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sjbaird

Is this a fossil?

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sjbaird

Hi. I'm new to the Forum, but would like some opinions about this object I found here in Alaska. It was found in a tidal creek in an estuary in southcentral Alaska. The estuary surface is a mix of gravel, mud, and glacial silt. I've shown this to various local experts, and most think it is some kind of broken fossil, but a few think it isn't a fossil at all.

 

Any thoughts would be appreciated.

 

IMG_8055.JPG

IMG_8047.JPGIMG_8046.JPG

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LordTrilobite

Sure looks like a type of bone.

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ynot

Welcome to :tff:!

It does look like a bone, but I think it is a concretion. There is no evidence of bone structure in the areas that should show the coarse marrow structures. These areas look more like a sandstone. (Could be a cast of a bone or something else(?))

 

Tony

 

 

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sjbaird

To me it has always looked like a broken part of a zygomatic arch from a mammal skull. The color is very similar to some mammal fossils I've seen also. It looks too organic to be a concretion to me. However, that interior structure that should look like bone is what has led some to conclude that it is not a fossil. Others, however, are just as sure that it is fossil.

 

Anyone else want to weigh in?

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JohnJ

Sharper images of the broken surfaces will go a long way in assisting an ID.  ;)

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fifbrindacier

Less blurry ones of each end of it also.

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sjbaird

Here are some attempts at sharper photos of the broken edges.  I'm having trouble getting decent depth of field.

 

IMGP9982.jpg

 

IMGP9985.jpg

 

IMGP9988.jpg

 

IMGP9989.jpg

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westcoast

Initially i thought ironstone but looks like bone, particularly the second image in the latest close up images. Not a clue what kind however

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ynot

I still see a concretion. The internal structure is made of spherical objects of varying size and desperation, A bone would have a consistent pattern of irregular shapes. Also the "wall" is way to thin for a bone structure.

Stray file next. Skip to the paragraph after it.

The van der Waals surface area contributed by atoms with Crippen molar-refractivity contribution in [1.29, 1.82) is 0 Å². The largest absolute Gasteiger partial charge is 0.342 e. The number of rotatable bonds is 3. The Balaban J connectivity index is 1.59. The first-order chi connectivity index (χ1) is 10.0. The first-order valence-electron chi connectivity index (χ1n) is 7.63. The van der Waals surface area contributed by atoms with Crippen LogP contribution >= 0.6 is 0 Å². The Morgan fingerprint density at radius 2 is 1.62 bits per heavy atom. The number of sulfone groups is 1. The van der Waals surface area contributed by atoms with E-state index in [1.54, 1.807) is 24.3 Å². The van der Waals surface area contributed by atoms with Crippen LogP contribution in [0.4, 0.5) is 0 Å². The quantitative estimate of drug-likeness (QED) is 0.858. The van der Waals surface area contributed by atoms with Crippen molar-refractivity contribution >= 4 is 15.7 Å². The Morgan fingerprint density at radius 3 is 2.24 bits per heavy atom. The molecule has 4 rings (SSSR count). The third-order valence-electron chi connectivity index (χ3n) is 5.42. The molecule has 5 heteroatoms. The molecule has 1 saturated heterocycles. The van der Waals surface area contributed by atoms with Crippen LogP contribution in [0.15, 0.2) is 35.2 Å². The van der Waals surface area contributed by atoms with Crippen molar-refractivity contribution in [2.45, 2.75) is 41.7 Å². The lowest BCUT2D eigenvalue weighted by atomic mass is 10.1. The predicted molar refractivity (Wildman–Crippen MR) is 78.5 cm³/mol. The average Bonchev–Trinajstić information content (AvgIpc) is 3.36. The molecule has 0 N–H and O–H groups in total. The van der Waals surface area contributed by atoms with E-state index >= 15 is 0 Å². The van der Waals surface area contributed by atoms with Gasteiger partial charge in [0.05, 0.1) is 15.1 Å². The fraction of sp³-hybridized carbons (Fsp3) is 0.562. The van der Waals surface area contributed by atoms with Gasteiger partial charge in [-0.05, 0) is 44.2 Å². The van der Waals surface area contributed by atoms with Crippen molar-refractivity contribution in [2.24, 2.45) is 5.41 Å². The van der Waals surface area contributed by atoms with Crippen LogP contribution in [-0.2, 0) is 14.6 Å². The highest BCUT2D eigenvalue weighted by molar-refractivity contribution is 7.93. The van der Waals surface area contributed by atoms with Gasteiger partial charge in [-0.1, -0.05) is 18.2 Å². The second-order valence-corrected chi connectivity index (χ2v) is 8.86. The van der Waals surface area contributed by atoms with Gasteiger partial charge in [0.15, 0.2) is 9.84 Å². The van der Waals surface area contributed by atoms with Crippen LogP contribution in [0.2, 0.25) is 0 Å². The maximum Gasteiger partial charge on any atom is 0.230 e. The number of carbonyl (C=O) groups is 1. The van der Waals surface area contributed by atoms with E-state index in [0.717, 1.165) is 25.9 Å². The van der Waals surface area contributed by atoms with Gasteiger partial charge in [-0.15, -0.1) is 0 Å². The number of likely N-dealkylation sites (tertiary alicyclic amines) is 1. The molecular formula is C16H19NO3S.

Tony

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sjbaird

To me it has always looked like a broken part of a zygomatic arch from a mammal skull. The color is very similar to some mammal fossils I've seen also. It looks too organic to be a concretion to me. However, that interior structure that should look like bone is what has led some to conclude that it is not a fossil. Others, however, are just as sure that it is fossil.

 

Anyone else want to weigh in?

 

Is there anyone I could send this to for some definitive ID? Are there paleontologists who are willing to do such things? We are slowly accumulating evidence that there were Pleistocene mammals on the Kenai Peninsula, mostly from scattered mammoth teeth and some steppe bison remains. It would be interesting to see if this could add to that understanding.

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Fossildude19

I took the liberty of brightening/contrasting your pictures. 

 

IMGP9982.jpg.02289f7fdec57a55738c27fd57f59ee4.jpg   IMGP9988.jpg.e23196cb90fd7dbcaabac08852d58396.jpg


It looks like an oolitic ironstone concretion, to me. :unsure: 

Regards,

 

 

 

   

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Darktooth

I have found many of these in the streambed of Big Brook New Jersey. When I was much less knowledgeable in fossils I fell for the suggestive shape and appearance of these concretions. But like Tony has already pointed out, the internal structure is made up of coarse grains. It is not a bone. The proof is in the structure.

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Darktooth

By the way, I still fall for faux-fossils now and then.

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westcoast

Yeah. Those latest pictures cleared things up. I'm back in the 'mineral that looks like bone' camp. I've had a few. Particularly with ironstone.

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sjbaird

Thanks, all. Glad to have this cleared up.

 

 

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sjbaird

One last question for those of you who have a good understanding of geology: how does the thin rich brown layer on the outer surface form, what is it composed of, and why does the object have such a deceptively organic shape? I guess that was actually three last questions.

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ynot

It forms from iron in the surrounding rock/soil oxidizing around a nucleus, often of some biologic material.

Iron oxides.

Concreations like to take a variety of shapes some that resemble things that We recognize, and Our brains try to fit a shape to an unknown object. (Ever see shapes in the clouds).

Tony

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